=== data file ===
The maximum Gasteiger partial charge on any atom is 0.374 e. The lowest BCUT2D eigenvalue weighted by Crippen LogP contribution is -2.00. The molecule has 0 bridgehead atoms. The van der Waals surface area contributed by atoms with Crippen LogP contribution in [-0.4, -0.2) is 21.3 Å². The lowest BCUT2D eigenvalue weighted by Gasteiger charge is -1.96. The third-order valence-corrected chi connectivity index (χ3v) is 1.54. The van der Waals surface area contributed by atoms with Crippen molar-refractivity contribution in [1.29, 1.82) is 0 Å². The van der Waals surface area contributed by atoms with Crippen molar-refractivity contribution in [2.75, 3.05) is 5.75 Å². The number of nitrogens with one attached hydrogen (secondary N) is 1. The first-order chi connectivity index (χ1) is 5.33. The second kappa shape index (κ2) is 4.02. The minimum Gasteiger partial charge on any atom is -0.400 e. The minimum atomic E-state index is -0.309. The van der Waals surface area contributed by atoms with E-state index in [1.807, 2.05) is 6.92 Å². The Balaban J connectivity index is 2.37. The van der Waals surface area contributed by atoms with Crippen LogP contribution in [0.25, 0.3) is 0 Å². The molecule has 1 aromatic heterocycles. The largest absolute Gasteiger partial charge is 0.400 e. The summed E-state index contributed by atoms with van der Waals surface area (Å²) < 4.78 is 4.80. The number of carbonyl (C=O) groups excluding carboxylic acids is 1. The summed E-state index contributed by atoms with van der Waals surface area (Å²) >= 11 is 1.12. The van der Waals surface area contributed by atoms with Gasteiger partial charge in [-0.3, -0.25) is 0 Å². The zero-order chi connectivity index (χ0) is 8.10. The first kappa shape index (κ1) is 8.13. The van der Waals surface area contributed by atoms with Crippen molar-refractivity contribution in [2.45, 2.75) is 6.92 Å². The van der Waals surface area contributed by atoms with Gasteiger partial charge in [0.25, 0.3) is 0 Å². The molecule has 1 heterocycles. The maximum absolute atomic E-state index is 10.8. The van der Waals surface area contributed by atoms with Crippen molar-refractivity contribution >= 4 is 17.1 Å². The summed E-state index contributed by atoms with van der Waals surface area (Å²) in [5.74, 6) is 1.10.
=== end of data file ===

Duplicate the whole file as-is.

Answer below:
The maximum Gasteiger partial charge on any atom is 0.374 e. The lowest BCUT2D eigenvalue weighted by Crippen LogP contribution is -2.00. The molecule has 0 bridgehead atoms. The van der Waals surface area contributed by atoms with Crippen LogP contribution in [-0.4, -0.2) is 21.3 Å². The lowest BCUT2D eigenvalue weighted by Gasteiger charge is -1.96. The third-order valence-corrected chi connectivity index (χ3v) is 1.54. The van der Waals surface area contributed by atoms with Crippen molar-refractivity contribution in [1.29, 1.82) is 0 Å². The van der Waals surface area contributed by atoms with Crippen molar-refractivity contribution in [2.75, 3.05) is 5.75 Å². The number of nitrogens with one attached hydrogen (secondary N) is 1. The first-order chi connectivity index (χ1) is 5.33. The second kappa shape index (κ2) is 4.02. The minimum Gasteiger partial charge on any atom is -0.400 e. The minimum atomic E-state index is -0.309. The van der Waals surface area contributed by atoms with E-state index in [1.807, 2.05) is 6.92 Å². The Balaban J connectivity index is 2.37. The van der Waals surface area contributed by atoms with Crippen LogP contribution in [0.25, 0.3) is 0 Å². The molecule has 1 aromatic heterocycles. The largest absolute Gasteiger partial charge is 0.400 e. The summed E-state index contributed by atoms with van der Waals surface area (Å²) < 4.78 is 4.80. The number of carbonyl (C=O) groups excluding carboxylic acids is 1. The summed E-state index contributed by atoms with van der Waals surface area (Å²) >= 11 is 1.12. The van der Waals surface area contributed by atoms with Gasteiger partial charge in [-0.3, -0.25) is 0 Å². The zero-order chi connectivity index (χ0) is 8.10. The first kappa shape index (κ1) is 8.13. The van der Waals surface area contributed by atoms with Crippen molar-refractivity contribution in [2.45, 2.75) is 6.92 Å². The van der Waals surface area contributed by atoms with Gasteiger partial charge in [0.25, 0.3) is 0 Å². The molecule has 1 heterocycles. The maximum absolute atomic E-state index is 10.8. The van der Waals surface area contributed by atoms with Crippen molar-refractivity contribution >= 4 is 17.1 Å². The summed E-state index contributed by atoms with van der Waals surface area (Å²) in [5.74, 6) is 1.10.